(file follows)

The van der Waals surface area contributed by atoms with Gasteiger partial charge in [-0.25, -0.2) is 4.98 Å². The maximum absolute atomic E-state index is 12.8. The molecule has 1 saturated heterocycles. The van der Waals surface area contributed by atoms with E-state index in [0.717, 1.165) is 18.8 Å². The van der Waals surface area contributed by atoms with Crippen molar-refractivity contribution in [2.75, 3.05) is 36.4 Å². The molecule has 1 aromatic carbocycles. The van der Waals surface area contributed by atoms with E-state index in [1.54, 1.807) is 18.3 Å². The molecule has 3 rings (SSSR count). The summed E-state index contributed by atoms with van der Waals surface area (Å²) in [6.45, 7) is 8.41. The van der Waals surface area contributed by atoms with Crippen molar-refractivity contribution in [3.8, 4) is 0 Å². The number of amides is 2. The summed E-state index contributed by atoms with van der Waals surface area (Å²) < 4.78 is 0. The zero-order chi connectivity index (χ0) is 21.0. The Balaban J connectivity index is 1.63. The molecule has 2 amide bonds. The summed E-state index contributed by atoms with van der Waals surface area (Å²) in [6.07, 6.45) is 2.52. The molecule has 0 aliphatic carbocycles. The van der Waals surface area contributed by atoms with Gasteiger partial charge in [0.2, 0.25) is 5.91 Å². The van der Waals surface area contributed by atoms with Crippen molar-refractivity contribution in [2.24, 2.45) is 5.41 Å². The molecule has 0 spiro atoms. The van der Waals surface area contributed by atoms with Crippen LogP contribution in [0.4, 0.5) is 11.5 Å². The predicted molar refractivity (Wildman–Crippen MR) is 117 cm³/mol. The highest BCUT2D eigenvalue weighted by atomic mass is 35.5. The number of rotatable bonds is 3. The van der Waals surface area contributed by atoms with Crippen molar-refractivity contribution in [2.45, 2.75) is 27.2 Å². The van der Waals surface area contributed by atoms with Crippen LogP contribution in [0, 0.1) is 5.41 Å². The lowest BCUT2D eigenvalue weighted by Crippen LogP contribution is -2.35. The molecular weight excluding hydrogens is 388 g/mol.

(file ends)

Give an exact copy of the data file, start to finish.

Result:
The van der Waals surface area contributed by atoms with Gasteiger partial charge in [-0.25, -0.2) is 4.98 Å². The maximum absolute atomic E-state index is 12.8. The molecule has 1 saturated heterocycles. The van der Waals surface area contributed by atoms with E-state index in [0.717, 1.165) is 18.8 Å². The van der Waals surface area contributed by atoms with Crippen molar-refractivity contribution in [2.75, 3.05) is 36.4 Å². The molecule has 1 aromatic carbocycles. The van der Waals surface area contributed by atoms with E-state index in [1.54, 1.807) is 18.3 Å². The molecule has 3 rings (SSSR count). The summed E-state index contributed by atoms with van der Waals surface area (Å²) in [6.45, 7) is 8.41. The van der Waals surface area contributed by atoms with Crippen molar-refractivity contribution in [3.8, 4) is 0 Å². The number of amides is 2. The summed E-state index contributed by atoms with van der Waals surface area (Å²) < 4.78 is 0. The zero-order chi connectivity index (χ0) is 21.0. The Balaban J connectivity index is 1.63. The molecule has 2 amide bonds. The summed E-state index contributed by atoms with van der Waals surface area (Å²) in [6.07, 6.45) is 2.52. The molecule has 0 aliphatic carbocycles. The van der Waals surface area contributed by atoms with Gasteiger partial charge in [0.2, 0.25) is 5.91 Å². The van der Waals surface area contributed by atoms with Crippen molar-refractivity contribution in [2.24, 2.45) is 5.41 Å². The molecule has 0 spiro atoms. The van der Waals surface area contributed by atoms with Crippen LogP contribution in [0.4, 0.5) is 11.5 Å². The predicted molar refractivity (Wildman–Crippen MR) is 117 cm³/mol. The highest BCUT2D eigenvalue weighted by atomic mass is 35.5. The number of rotatable bonds is 3. The van der Waals surface area contributed by atoms with Crippen molar-refractivity contribution in [2.45, 2.75) is 27.2 Å². The van der Waals surface area contributed by atoms with Crippen LogP contribution in [0, 0.1) is 5.41 Å². The lowest BCUT2D eigenvalue weighted by Crippen LogP contribution is -2.35. The molecular weight excluding hydrogens is 388 g/mol.